The US Bureau of Reclamation (USBR) has announced a suspension of construction activities at El Vado Dam, situated on the Rio Chama in northern New Mexico. The decision comes as a result of significant structural concerns necessitating upgrades to ensure the dam’s continued safety and functionality.

Originally completed in 1935 by the Middle Rio Grande Conservancy District and rehabilitated in 1955 by USBR, El Vado Dam plays a crucial role in providing irrigation water for the Middle Rio Grande Valley and boats 8MW hydro capacity.

Concerns regarding the dam’s integrity arose during routine inspections, prompting evaluations and corrective action studies under the Safety of Dams program. Initial efforts to modify the dam were undertaken to address issues related to seepage and the integrity of the spillway. However, subsequent assessments revealed that the condition of the steel faceplate and underlying supports was more severe than initially anticipated, rendering the ongoing construction ineffective.

Wayne Pullan, Reclamation’s Upper Colorado Basin Regional Director, remarked, “We started construction of the least cost viable alternative, but our experience during construction was that the alternative would not be effective in resolving our concerns.”

As a result, Reclamation has halted construction and is collaborating with technical experts to develop new strategies to ensure the dam’s safety and restore its ability to store irrigation water effectively.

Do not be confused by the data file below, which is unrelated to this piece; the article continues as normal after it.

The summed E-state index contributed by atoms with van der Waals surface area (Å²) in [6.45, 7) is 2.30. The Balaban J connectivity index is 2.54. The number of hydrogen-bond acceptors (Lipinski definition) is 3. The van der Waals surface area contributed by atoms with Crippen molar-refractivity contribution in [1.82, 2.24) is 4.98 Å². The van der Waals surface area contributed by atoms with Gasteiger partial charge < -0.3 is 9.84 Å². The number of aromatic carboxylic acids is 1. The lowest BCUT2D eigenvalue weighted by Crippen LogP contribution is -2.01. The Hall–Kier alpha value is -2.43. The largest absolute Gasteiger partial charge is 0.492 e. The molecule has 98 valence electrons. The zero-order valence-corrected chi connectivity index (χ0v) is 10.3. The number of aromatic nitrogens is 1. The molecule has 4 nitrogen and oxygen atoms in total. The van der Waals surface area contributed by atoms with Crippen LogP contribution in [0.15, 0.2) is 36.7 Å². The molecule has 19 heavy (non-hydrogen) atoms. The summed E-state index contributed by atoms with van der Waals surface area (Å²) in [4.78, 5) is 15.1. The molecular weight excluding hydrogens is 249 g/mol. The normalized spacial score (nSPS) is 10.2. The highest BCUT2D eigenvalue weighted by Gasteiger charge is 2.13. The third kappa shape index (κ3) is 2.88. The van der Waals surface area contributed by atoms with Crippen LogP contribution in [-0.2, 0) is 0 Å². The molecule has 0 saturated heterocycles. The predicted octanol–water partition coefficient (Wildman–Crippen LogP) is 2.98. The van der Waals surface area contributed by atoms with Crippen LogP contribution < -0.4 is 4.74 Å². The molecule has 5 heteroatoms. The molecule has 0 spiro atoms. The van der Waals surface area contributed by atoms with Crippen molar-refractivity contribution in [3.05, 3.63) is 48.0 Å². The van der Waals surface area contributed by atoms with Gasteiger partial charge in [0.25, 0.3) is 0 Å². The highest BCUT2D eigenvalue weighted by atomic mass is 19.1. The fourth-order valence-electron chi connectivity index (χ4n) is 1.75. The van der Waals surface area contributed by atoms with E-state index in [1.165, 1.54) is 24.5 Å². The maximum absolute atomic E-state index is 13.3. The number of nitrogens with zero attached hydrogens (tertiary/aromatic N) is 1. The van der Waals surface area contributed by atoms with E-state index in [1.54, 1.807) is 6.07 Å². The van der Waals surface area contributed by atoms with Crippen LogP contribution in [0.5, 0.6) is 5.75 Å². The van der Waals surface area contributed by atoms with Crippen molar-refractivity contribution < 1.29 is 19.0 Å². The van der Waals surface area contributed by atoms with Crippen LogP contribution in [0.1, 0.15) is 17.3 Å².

In the interim, USBR has initiated measures to determine a safe reservoir elevation for temporary water storage while long-term solutions are explored. The need for alternative storage options has been exacerbated by recent water storage restrictions stemming from identified seepage and spillway issues, compounded by prolonged drought conditions over the past two decades.

The initial construction contract for El Vado Dam was awarded in 2021, with work commencing in 2022. However, unforeseen field conditions led to challenges, including unsuccessful attempts to address seepage concerns through backfill grouting.

Reclamation remains committed to collaborating with the Middle Rio Grande Conservancy District and other stakeholders to identify alternative storage options within the confines of the Rio Grande Compact. The compact, an agreement among the states of Colorado, New Mexico, and Texas, governs water allocation in the Rio Grande Basin.

Jennifer Faler, Reclamation’s Albuquerque Area Office Manager, emphasized the agency’s dedication to ensuring the integrity of El Vado Dam while navigating the complexities of water management regulations. She stated: “We understand that this lengthened timeline is difficult news, especially for members of the community who rely on irrigation, but taking shortcuts is not the prudent path and we need to take the time to do this right.”